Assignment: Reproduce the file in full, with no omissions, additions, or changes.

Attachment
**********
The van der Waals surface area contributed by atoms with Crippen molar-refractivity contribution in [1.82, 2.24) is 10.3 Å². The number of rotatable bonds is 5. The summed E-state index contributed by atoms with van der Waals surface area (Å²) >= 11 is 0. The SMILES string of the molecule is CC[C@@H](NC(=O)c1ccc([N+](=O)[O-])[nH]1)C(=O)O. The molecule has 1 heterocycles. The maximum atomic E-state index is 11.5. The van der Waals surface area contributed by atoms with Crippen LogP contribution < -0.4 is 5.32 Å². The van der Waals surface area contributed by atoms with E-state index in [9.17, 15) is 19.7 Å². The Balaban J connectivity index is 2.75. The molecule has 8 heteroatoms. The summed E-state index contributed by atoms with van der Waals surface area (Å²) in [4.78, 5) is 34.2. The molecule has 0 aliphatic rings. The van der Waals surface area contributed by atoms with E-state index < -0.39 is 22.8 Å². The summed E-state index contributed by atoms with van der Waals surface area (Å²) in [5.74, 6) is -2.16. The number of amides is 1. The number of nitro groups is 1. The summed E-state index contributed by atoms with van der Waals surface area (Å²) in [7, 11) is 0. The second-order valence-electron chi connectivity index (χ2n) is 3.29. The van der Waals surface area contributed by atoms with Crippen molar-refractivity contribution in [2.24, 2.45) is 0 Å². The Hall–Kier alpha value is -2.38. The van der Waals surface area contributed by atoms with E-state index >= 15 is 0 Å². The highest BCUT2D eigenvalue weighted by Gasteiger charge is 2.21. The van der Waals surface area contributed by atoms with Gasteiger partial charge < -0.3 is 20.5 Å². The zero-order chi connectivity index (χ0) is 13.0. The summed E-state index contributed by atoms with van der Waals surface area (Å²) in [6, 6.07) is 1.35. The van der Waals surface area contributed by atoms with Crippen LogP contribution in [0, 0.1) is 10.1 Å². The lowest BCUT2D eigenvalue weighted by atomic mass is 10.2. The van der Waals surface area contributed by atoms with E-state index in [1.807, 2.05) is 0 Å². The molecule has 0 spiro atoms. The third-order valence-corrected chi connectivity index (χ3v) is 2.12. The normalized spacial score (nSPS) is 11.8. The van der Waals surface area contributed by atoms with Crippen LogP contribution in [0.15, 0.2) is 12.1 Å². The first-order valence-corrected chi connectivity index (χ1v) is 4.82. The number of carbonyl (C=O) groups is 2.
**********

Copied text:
The van der Waals surface area contributed by atoms with Crippen molar-refractivity contribution in [1.82, 2.24) is 10.3 Å². The number of rotatable bonds is 5. The summed E-state index contributed by atoms with van der Waals surface area (Å²) >= 11 is 0. The SMILES string of the molecule is CC[C@@H](NC(=O)c1ccc([N+](=O)[O-])[nH]1)C(=O)O. The molecule has 1 heterocycles. The maximum atomic E-state index is 11.5. The van der Waals surface area contributed by atoms with Crippen LogP contribution < -0.4 is 5.32 Å². The van der Waals surface area contributed by atoms with E-state index in [9.17, 15) is 19.7 Å². The Balaban J connectivity index is 2.75. The molecule has 8 heteroatoms. The summed E-state index contributed by atoms with van der Waals surface area (Å²) in [4.78, 5) is 34.2. The molecule has 0 aliphatic rings. The van der Waals surface area contributed by atoms with E-state index < -0.39 is 22.8 Å². The summed E-state index contributed by atoms with van der Waals surface area (Å²) in [5.74, 6) is -2.16. The number of amides is 1. The number of nitro groups is 1. The summed E-state index contributed by atoms with van der Waals surface area (Å²) in [7, 11) is 0. The second-order valence-electron chi connectivity index (χ2n) is 3.29. The van der Waals surface area contributed by atoms with Crippen molar-refractivity contribution in [2.24, 2.45) is 0 Å². The Hall–Kier alpha value is -2.38. The van der Waals surface area contributed by atoms with E-state index >= 15 is 0 Å². The highest BCUT2D eigenvalue weighted by Gasteiger charge is 2.21. The van der Waals surface area contributed by atoms with Gasteiger partial charge < -0.3 is 20.5 Å². The zero-order chi connectivity index (χ0) is 13.0. The summed E-state index contributed by atoms with van der Waals surface area (Å²) in [6, 6.07) is 1.35. The van der Waals surface area contributed by atoms with Crippen LogP contribution in [0, 0.1) is 10.1 Å². The lowest BCUT2D eigenvalue weighted by atomic mass is 10.2. The van der Waals surface area contributed by atoms with E-state index in [1.807, 2.05) is 0 Å². The molecule has 0 spiro atoms. The third-order valence-corrected chi connectivity index (χ3v) is 2.12. The normalized spacial score (nSPS) is 11.8. The van der Waals surface area contributed by atoms with Crippen LogP contribution in [0.15, 0.2) is 12.1 Å². The first-order valence-corrected chi connectivity index (χ1v) is 4.82. The number of carbonyl (C=O) groups is 2.